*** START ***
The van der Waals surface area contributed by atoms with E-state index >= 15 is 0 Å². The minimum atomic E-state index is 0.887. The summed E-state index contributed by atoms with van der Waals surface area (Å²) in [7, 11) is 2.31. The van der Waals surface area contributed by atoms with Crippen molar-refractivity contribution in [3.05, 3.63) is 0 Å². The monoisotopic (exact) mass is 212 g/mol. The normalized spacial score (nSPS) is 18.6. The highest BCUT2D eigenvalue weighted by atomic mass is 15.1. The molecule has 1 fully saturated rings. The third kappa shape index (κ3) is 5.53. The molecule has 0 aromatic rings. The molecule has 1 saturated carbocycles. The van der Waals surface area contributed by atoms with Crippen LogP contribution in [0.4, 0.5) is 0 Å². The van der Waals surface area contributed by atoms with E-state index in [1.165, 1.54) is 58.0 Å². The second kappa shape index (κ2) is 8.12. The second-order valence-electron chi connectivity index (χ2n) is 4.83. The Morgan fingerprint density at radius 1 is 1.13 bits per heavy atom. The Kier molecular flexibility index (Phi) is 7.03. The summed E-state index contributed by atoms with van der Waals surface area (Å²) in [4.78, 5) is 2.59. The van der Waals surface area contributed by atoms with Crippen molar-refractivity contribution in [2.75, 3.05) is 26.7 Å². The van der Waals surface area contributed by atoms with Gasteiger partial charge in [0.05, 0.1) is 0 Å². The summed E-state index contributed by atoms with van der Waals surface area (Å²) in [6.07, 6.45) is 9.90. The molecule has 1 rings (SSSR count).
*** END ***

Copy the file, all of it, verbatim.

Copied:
The van der Waals surface area contributed by atoms with E-state index >= 15 is 0 Å². The minimum atomic E-state index is 0.887. The summed E-state index contributed by atoms with van der Waals surface area (Å²) in [7, 11) is 2.31. The van der Waals surface area contributed by atoms with Crippen molar-refractivity contribution in [3.05, 3.63) is 0 Å². The monoisotopic (exact) mass is 212 g/mol. The normalized spacial score (nSPS) is 18.6. The highest BCUT2D eigenvalue weighted by atomic mass is 15.1. The molecule has 1 fully saturated rings. The third kappa shape index (κ3) is 5.53. The molecule has 0 aromatic rings. The molecule has 1 saturated carbocycles. The van der Waals surface area contributed by atoms with Crippen LogP contribution in [0.4, 0.5) is 0 Å². The van der Waals surface area contributed by atoms with E-state index in [1.165, 1.54) is 58.0 Å². The second kappa shape index (κ2) is 8.12. The second-order valence-electron chi connectivity index (χ2n) is 4.83. The Morgan fingerprint density at radius 1 is 1.13 bits per heavy atom. The Kier molecular flexibility index (Phi) is 7.03. The summed E-state index contributed by atoms with van der Waals surface area (Å²) in [4.78, 5) is 2.59. The van der Waals surface area contributed by atoms with Crippen molar-refractivity contribution in [2.75, 3.05) is 26.7 Å². The van der Waals surface area contributed by atoms with Gasteiger partial charge in [0.05, 0.1) is 0 Å². The summed E-state index contributed by atoms with van der Waals surface area (Å²) in [6.07, 6.45) is 9.90. The molecule has 1 rings (SSSR count).